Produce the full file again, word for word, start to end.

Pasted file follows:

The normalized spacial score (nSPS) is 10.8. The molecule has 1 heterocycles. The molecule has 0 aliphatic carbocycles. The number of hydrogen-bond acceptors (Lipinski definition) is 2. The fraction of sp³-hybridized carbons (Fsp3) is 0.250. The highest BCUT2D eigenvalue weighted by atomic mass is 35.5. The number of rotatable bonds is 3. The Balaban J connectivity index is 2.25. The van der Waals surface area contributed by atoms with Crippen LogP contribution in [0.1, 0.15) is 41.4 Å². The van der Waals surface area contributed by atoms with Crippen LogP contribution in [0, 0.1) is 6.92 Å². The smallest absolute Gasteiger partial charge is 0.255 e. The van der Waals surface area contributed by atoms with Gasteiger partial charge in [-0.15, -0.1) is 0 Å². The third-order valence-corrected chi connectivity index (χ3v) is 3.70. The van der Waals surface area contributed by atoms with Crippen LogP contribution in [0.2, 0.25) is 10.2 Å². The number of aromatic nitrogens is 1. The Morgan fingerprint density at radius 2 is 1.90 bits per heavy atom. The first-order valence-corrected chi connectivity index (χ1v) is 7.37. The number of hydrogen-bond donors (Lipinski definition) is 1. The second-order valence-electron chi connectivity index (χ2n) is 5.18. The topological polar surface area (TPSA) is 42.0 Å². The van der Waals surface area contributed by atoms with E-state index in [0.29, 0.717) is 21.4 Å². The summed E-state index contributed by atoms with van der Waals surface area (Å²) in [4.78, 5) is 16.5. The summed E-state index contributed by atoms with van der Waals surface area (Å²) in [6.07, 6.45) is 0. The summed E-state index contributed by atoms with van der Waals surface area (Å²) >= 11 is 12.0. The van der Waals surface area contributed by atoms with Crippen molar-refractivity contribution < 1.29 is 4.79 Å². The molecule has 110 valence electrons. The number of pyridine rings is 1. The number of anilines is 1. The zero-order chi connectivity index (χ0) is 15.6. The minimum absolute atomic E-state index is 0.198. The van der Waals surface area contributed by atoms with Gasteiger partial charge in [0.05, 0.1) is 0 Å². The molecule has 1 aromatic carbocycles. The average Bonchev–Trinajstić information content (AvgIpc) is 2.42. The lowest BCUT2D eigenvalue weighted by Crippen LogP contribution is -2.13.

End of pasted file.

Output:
The normalized spacial score (nSPS) is 10.8. The molecule has 1 heterocycles. The molecule has 0 aliphatic carbocycles. The number of hydrogen-bond acceptors (Lipinski definition) is 2. The fraction of sp³-hybridized carbons (Fsp3) is 0.250. The highest BCUT2D eigenvalue weighted by atomic mass is 35.5. The number of rotatable bonds is 3. The Balaban J connectivity index is 2.25. The van der Waals surface area contributed by atoms with Crippen LogP contribution in [0.1, 0.15) is 41.4 Å². The van der Waals surface area contributed by atoms with Crippen LogP contribution in [0, 0.1) is 6.92 Å². The smallest absolute Gasteiger partial charge is 0.255 e. The van der Waals surface area contributed by atoms with Gasteiger partial charge in [-0.15, -0.1) is 0 Å². The third-order valence-corrected chi connectivity index (χ3v) is 3.70. The van der Waals surface area contributed by atoms with Crippen LogP contribution in [0.2, 0.25) is 10.2 Å². The number of aromatic nitrogens is 1. The Morgan fingerprint density at radius 2 is 1.90 bits per heavy atom. The first-order valence-corrected chi connectivity index (χ1v) is 7.37. The number of hydrogen-bond donors (Lipinski definition) is 1. The second-order valence-electron chi connectivity index (χ2n) is 5.18. The topological polar surface area (TPSA) is 42.0 Å². The van der Waals surface area contributed by atoms with E-state index in [0.29, 0.717) is 21.4 Å². The summed E-state index contributed by atoms with van der Waals surface area (Å²) in [4.78, 5) is 16.5. The summed E-state index contributed by atoms with van der Waals surface area (Å²) in [6.07, 6.45) is 0. The summed E-state index contributed by atoms with van der Waals surface area (Å²) >= 11 is 12.0. The van der Waals surface area contributed by atoms with Crippen molar-refractivity contribution < 1.29 is 4.79 Å². The molecule has 110 valence electrons. The number of pyridine rings is 1. The number of anilines is 1. The zero-order chi connectivity index (χ0) is 15.6. The minimum absolute atomic E-state index is 0.198. The van der Waals surface area contributed by atoms with Gasteiger partial charge in [0.05, 0.1) is 0 Å². The molecule has 1 aromatic carbocycles. The average Bonchev–Trinajstić information content (AvgIpc) is 2.42. The lowest BCUT2D eigenvalue weighted by Crippen LogP contribution is -2.13.